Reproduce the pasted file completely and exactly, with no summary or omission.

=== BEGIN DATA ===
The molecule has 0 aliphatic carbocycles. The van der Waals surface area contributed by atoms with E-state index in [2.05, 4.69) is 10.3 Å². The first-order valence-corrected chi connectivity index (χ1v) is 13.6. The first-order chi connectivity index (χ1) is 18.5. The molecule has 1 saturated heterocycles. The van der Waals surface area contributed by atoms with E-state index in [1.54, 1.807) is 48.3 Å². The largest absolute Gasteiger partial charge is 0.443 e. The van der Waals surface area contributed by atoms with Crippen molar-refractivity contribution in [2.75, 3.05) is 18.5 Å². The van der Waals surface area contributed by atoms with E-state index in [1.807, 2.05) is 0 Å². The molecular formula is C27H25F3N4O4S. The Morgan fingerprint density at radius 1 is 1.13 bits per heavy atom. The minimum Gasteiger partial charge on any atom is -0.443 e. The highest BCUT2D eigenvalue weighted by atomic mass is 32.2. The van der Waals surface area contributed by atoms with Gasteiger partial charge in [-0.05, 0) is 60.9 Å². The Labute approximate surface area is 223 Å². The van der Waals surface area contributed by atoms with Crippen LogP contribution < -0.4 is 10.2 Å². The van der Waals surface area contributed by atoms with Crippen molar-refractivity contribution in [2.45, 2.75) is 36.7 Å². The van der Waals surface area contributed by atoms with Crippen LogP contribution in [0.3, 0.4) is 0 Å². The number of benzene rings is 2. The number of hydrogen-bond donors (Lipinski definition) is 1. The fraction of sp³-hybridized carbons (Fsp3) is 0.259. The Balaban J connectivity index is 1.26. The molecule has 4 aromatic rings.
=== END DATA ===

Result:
The molecule has 0 aliphatic carbocycles. The van der Waals surface area contributed by atoms with E-state index in [2.05, 4.69) is 10.3 Å². The first-order valence-corrected chi connectivity index (χ1v) is 13.6. The first-order chi connectivity index (χ1) is 18.5. The molecule has 1 saturated heterocycles. The van der Waals surface area contributed by atoms with E-state index in [1.54, 1.807) is 48.3 Å². The largest absolute Gasteiger partial charge is 0.443 e. The van der Waals surface area contributed by atoms with Crippen molar-refractivity contribution in [2.75, 3.05) is 18.5 Å². The van der Waals surface area contributed by atoms with E-state index in [1.807, 2.05) is 0 Å². The molecular formula is C27H25F3N4O4S. The Morgan fingerprint density at radius 1 is 1.13 bits per heavy atom. The minimum Gasteiger partial charge on any atom is -0.443 e. The highest BCUT2D eigenvalue weighted by atomic mass is 32.2. The van der Waals surface area contributed by atoms with Gasteiger partial charge in [-0.05, 0) is 60.9 Å². The Labute approximate surface area is 223 Å². The van der Waals surface area contributed by atoms with Crippen LogP contribution < -0.4 is 10.2 Å². The van der Waals surface area contributed by atoms with Crippen molar-refractivity contribution in [2.45, 2.75) is 36.7 Å². The van der Waals surface area contributed by atoms with Crippen LogP contribution in [0.3, 0.4) is 0 Å². The number of benzene rings is 2. The number of hydrogen-bond donors (Lipinski definition) is 1. The fraction of sp³-hybridized carbons (Fsp3) is 0.259. The Balaban J connectivity index is 1.26. The molecule has 4 aromatic rings.